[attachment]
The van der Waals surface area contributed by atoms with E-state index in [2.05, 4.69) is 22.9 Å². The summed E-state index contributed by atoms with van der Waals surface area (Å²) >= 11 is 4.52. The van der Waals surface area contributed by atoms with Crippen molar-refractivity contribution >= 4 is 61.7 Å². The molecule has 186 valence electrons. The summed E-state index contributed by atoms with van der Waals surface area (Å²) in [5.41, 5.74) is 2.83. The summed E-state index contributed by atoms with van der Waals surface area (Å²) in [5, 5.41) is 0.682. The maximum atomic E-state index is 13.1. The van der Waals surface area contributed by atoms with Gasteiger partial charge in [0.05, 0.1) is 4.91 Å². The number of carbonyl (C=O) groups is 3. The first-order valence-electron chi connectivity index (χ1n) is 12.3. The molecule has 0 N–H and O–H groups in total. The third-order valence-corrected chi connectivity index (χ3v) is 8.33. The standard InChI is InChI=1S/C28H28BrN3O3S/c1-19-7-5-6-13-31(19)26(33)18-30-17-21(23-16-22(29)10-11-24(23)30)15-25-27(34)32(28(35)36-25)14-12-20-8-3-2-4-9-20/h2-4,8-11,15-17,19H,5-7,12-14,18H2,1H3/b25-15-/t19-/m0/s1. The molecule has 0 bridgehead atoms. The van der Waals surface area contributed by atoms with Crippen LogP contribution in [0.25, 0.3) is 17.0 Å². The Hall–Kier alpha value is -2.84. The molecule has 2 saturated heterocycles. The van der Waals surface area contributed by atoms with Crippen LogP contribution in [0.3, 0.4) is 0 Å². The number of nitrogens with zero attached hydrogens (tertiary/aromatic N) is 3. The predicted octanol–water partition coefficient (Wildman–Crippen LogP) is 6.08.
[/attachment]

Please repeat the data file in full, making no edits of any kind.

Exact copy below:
The van der Waals surface area contributed by atoms with E-state index in [2.05, 4.69) is 22.9 Å². The summed E-state index contributed by atoms with van der Waals surface area (Å²) >= 11 is 4.52. The van der Waals surface area contributed by atoms with Crippen molar-refractivity contribution >= 4 is 61.7 Å². The molecule has 186 valence electrons. The summed E-state index contributed by atoms with van der Waals surface area (Å²) in [5.41, 5.74) is 2.83. The summed E-state index contributed by atoms with van der Waals surface area (Å²) in [5, 5.41) is 0.682. The maximum atomic E-state index is 13.1. The van der Waals surface area contributed by atoms with Gasteiger partial charge in [0.05, 0.1) is 4.91 Å². The number of carbonyl (C=O) groups is 3. The first-order valence-electron chi connectivity index (χ1n) is 12.3. The molecule has 0 N–H and O–H groups in total. The third-order valence-corrected chi connectivity index (χ3v) is 8.33. The standard InChI is InChI=1S/C28H28BrN3O3S/c1-19-7-5-6-13-31(19)26(33)18-30-17-21(23-16-22(29)10-11-24(23)30)15-25-27(34)32(28(35)36-25)14-12-20-8-3-2-4-9-20/h2-4,8-11,15-17,19H,5-7,12-14,18H2,1H3/b25-15-/t19-/m0/s1. The molecule has 0 bridgehead atoms. The van der Waals surface area contributed by atoms with Crippen LogP contribution in [0.25, 0.3) is 17.0 Å². The Hall–Kier alpha value is -2.84. The molecule has 2 saturated heterocycles. The van der Waals surface area contributed by atoms with Crippen LogP contribution in [0.3, 0.4) is 0 Å². The number of nitrogens with zero attached hydrogens (tertiary/aromatic N) is 3. The predicted octanol–water partition coefficient (Wildman–Crippen LogP) is 6.08.